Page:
1. Virabhadrasana II or Warrior II – This pose is like the Warrior I pose. The variation lies in the upper portion. In this asana, you rotate your torso sidewards instead of facing forward. 
  1. Paschimottanasana or Seated Forward Bend – It is a seated pose to keep your legs extended forward. Inhale and then slowly bend forward as you exhale. Try to hold the feet with your hands. Try to elongate the spine a little more and bend forward with every inhale and exhale. Slowly relax. Do not worry if you can’t keep your legs straight on Day 1, keep practicing, and you will achieve it eventually. 
  1. Shavasana or Corpse Pose – This is usually the last pose to be done in any Yogic sequence. It helps your body relax and rejuvenate after all the stretching and twisting. It is yet another simple-looking asana where you lie flat on your back and let your legs and hands loose on the side. Close your eyes to relax and feel every part of your body, creating body awareness.

Breath is Life!

“Mano Yatra Viliyetha pavanastatra liyathe

Pavano liyathe yatra manastatra viliyathe”

The translation goes like this: 

“Breathing is lessened when the mind becomes absorbed, and the mind becomes absorbed when the Prana is restrained.”

This Sanskrit shloka from Hatha Yoga Pradipika mentions the importance of breath and its effect on the mind. It means that the mind becomes absorbed when breathing lessens and the Prana (life force) is restrained. Therefore, the more you work on your breath, the longer you live. It doesn’t matter the type of breathing technique you adopt, it could be abdominal breathing, pranayama technique, or deep breathing, but breath is life. 

Regulating breathing for a short period daily or even multiple times in a day could trigger a relaxing response in the body. It lowers blood pressure, improves digestion, alleviates stress, enhances energy levels, and keeps the heart healthy. The study shows that slow breathing techniques could positively affect the psychological status and the central nervous system.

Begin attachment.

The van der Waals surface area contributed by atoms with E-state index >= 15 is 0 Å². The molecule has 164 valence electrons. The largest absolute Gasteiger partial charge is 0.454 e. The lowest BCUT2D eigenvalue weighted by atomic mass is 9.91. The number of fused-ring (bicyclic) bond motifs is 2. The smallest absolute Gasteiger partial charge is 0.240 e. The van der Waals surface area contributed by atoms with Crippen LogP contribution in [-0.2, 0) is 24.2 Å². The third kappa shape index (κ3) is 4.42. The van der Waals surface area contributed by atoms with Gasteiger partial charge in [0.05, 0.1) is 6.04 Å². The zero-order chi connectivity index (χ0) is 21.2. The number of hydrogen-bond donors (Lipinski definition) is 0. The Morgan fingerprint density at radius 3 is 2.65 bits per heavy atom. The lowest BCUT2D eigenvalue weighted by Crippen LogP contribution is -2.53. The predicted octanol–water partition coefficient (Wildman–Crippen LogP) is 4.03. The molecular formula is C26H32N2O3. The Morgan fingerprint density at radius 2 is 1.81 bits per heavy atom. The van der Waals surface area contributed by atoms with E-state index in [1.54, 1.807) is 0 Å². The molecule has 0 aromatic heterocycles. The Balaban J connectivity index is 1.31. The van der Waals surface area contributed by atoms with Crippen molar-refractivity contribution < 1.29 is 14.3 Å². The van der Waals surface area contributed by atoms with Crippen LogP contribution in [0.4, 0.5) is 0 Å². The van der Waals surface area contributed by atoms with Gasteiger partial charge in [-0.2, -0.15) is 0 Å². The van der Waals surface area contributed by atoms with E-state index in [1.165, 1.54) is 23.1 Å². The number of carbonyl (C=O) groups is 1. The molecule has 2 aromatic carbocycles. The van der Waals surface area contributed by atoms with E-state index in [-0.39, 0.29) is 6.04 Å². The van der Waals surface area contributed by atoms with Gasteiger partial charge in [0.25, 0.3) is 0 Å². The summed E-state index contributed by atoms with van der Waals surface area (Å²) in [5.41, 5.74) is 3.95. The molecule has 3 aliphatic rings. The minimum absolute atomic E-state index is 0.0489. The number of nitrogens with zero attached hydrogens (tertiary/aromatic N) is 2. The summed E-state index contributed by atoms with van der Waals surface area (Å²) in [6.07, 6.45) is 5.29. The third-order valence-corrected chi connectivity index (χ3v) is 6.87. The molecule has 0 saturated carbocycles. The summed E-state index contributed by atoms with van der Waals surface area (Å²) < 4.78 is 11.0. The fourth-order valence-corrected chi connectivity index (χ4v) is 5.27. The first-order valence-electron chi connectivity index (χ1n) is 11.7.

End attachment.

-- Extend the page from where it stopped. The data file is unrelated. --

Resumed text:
Can I do Yoga every day?

Yoga has no limitations or restrictions. Some people even practice Yoga twice a day. But as a beginner, you might need time to adjust to this technique. If you are comfortable practicing every day, you can, but do not push yourself too much. Give your body time to adjust.

How long should I practice Yoga?

Starting with a 20-minute session to a one-and-a-half-hour-long session, you could choose any time frame that fits your routine and your goals. You can opt for a 20-minute session every day or a more extended session on alternate days. But be consistent once you decide.

What is the best time for Yoga?

Yoga is best recommended during the early morning or late evenings. Early morning Yoga is a perfect choice for early risers, but if you have busy mornings and find it challenging to stay committed to the timings, opt for evenings.

Can I do Yoga when on Periods?

Yoga during periods is totally fine, but it’s dependent on how comfortable you are with it. Go for some simple twisting and stretching to stay flexible, but it’s perfectly fine to rest for a day or 2 when you are on periods.

Should I have an empty stomach before practice?

Yes, it is the best way to practice Yoga. You wouldn’t want to keep burping or feeling heavy while practicing the poses. Being on an empty stomach will help you feel light from within and focus more on your alignment and breathing.

Is Yoga safe during pregnancy?

There is a form of Yoga called prenatal Yoga, which is good and harmless during pregnancy. It helps relax the body and keep the stress at bay. Nonetheless, remember to check with your gynecologist about your medical condition and practice only under the supervision of an experienced teacher as they could guide you in the right direction. 

Can kids do Yoga?

Kids can do Yoga, and they would find it fun engaging in the poses. It helps them gain strength, improve coordination, develop flexibility, and remain calm.

What should I eat or drink before my Yoga class?

Be adequately hydrated before leaving for your Yoga class. Avoid Soda or other juices. Water is the best option. Fruit before your Yoga session can be eaten. I love to have one or two bananas, to avoid cramps. 


Many people resort to Yoga as a supportive system either to their therapy or to their lifestyle, as it brings in peace and balance. Consistent Yoga practice improves both physical and mental health conditions. This study states that Yoga has therapeutic effects on the body both at the physical and emotional level and it has also helped improve the quality of life. The more they practice, the better the awareness you gain of yourself. Let your comparisons with others take a back seat while you start your journey. Remember that even a teacher had his first day as a student.